U.S. authorities warned Wednesday that Chinese hackers were attempting to steal coronavirus data on treatments and vaccines, adding fuel to Washington's war with Beijing over the pandemic.
The FBI and the Cybersecurity and Infrastructure Security Agency (CISA) said organizations researching COVID-19 were at risk of "targeting and network compromise" by China.
They warned that Chinese government-affiliated groups and others were attempting to obtain "valuable intellectual property and public health data related to vaccines, treatments, and testing."
"China's efforts to target these sectors pose a significant threat to our nation's response to COVID-19," they said.
The two organizations gave no examples to support the allegation.
But the warning added to the battle between the superpowers over the outbreak that began in China and has killed at least 293,000 worldwide, and more than 83,000 in the United States.
President Donald Trump has accused China of hiding the origins of the virus and not cooperating in efforts to research and fight the disease.
Asked on Monday about reports that the U.S. believed Chinese hackers were targeting U.S. vaccine research, Trump replied: "What else is new with China?... I'm not happy."
Spies, academics targeted
The warning Wednesday also underscored that Washington believes China has continued broad efforts to obtain U.S. commercial and technology secrets under President Xi Jinping's drive to make his country a technological leader.
In February, the U.S. Justice Department indicted four Chinese army personnel suspected of hacking the database of credit rating agency Equifax, giving them the personal data of 145 million Americans.
On Monday, the Department of Justice announced the arrest of University of Arkansas engineering professor Simon Saw-Teong Ang for hiding ties to the Chinese government and Chinese universities while he worked on projects funded by NASA.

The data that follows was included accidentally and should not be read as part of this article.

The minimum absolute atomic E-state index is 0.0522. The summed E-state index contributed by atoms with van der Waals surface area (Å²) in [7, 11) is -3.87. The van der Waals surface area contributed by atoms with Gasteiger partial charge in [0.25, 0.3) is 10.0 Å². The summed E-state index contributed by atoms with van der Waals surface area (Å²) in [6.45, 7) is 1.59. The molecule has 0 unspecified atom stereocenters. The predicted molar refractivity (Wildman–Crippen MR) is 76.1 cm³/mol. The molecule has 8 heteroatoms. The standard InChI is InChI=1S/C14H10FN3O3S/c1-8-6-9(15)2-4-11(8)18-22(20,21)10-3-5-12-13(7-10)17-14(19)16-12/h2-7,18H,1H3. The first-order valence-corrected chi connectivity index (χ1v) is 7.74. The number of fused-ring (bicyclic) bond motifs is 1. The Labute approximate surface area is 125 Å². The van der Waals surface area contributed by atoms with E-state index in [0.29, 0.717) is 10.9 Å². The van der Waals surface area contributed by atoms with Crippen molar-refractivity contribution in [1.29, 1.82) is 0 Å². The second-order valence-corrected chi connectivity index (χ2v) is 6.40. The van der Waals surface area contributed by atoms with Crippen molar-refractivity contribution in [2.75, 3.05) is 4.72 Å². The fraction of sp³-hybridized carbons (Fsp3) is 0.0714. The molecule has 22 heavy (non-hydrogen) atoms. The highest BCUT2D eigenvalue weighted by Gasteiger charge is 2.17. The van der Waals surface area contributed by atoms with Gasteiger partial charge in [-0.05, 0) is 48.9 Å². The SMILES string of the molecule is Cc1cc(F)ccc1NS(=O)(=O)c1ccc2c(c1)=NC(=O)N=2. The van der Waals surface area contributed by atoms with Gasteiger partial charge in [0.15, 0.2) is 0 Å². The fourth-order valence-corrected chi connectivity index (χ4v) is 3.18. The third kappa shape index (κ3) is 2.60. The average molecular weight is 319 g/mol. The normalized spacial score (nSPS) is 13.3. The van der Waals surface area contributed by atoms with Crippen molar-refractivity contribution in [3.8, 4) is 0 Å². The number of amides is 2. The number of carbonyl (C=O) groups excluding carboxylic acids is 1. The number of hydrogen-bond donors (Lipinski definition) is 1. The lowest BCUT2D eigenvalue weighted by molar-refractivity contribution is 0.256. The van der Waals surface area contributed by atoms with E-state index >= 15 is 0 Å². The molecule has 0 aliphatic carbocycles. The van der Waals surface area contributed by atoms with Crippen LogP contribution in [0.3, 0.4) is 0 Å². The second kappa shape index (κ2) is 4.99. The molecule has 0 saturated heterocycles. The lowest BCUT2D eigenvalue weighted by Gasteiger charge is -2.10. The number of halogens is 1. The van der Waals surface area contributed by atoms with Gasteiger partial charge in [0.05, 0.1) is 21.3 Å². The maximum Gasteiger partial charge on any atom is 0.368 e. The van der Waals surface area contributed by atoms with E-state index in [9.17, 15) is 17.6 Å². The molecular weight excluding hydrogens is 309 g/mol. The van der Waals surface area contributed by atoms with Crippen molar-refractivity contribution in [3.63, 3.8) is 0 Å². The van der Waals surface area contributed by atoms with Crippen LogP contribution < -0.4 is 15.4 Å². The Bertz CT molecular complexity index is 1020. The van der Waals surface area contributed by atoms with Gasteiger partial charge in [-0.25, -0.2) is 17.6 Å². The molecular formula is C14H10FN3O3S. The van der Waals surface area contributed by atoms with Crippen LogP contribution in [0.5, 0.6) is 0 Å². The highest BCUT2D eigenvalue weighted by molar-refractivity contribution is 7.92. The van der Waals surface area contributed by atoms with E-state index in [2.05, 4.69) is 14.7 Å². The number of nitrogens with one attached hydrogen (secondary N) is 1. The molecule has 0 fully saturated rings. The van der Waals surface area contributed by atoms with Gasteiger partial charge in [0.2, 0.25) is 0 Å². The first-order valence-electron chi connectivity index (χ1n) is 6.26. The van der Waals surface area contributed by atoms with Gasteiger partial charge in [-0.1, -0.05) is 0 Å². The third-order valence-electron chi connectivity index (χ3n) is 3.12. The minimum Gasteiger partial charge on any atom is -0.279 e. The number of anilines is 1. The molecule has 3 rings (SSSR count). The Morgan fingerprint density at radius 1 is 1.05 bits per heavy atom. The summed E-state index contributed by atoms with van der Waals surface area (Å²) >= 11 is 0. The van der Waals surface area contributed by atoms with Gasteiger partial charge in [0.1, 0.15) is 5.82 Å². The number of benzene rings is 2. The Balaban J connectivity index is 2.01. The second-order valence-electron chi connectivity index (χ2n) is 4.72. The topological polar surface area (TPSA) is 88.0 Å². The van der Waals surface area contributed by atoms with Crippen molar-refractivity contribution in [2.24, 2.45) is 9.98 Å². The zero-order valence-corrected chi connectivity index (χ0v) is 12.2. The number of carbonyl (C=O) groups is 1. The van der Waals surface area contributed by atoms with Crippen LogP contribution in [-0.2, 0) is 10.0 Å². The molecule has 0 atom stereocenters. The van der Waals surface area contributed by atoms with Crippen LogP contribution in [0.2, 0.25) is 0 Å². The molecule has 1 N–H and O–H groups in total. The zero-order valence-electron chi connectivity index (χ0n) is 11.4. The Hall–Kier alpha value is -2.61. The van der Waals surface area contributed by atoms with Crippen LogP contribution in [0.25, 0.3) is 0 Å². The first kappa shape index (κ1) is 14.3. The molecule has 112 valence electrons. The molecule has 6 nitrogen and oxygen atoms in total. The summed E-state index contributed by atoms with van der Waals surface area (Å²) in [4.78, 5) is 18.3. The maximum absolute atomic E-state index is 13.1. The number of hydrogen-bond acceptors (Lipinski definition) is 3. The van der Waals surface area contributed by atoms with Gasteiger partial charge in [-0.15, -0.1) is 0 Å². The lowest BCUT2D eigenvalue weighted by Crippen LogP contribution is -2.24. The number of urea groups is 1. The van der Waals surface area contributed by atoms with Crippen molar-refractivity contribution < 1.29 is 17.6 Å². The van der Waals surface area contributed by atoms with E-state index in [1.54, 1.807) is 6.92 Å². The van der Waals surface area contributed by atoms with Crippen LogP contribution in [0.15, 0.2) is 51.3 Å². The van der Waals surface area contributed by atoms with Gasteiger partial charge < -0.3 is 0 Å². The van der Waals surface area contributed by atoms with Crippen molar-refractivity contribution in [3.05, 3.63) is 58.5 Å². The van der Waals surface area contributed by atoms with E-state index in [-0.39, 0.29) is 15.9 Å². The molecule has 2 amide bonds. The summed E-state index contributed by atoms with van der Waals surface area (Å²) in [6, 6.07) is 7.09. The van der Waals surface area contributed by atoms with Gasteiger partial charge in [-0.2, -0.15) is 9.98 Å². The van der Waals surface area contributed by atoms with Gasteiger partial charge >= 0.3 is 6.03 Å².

The indictment said Ang was secretly part of the Xi-backed Thousand Talents program, which Washington says China uses to collect research from abroad.
Also on Monday, Li Xiaojiang, a former professor at Emory University in Atlanta, admitted tax fraud in a case focused on his hidden earnings from China, also as a participant in the Thousand Talents program.
Senator Marco Rubio, a member of the Senate Intelligence Committee, said such cases combined with the coronavirus are forcing China to change its tactics.
"Beijing has shifted its recruitment efforts for the Thousand Talents Program online, and it has increased efforts to hack U.S. medical research institutes for COVID-19 information," he said.
Race for a vaccine
Beijing has repeatedly denied the U.S. accusations.
The FBI warning comes as dozens of companies, institutes and countries around the world are racing to develop vaccines to halt the coronavirus.
Many more groups are researching treatments for infected patients. Currently there is no proven therapy.
An effective vaccine could allow countries to reopen and potentially earn billions of dollars for its creators.
Most expert believe it will take more than a year to get a vaccine fully approved, and much longer to produce enough of it.
Government-backed cyber operators in Iran, North Korea, Russia and China have been accused of pumping out false coronavirus news and targeting workers and scientists.
Britain said last week it had detected large-scale "password spraying" tactics — hackers trying to access accounts through commonly used passwords — aimed at health care bodies and medical research organizations.
Increasingly, U.S. officials are discussing punishing China and seeking compensation for the costs of the pandemic.
In April, the U.S. state of Missouri sued China's leadership over what it described as deliberate deception and insufficient action to stop the virus.
On Tuesday, Republican senators proposed legislation that would empower Trump to slap sanctions on China if Beijing does not give a "full accounting" for the coronavirus outbreak.
"Their outright deception of the origin and spread of the virus cost the world valuable time and lives as it began to spread," Senator Jim Inhofe said in a statement.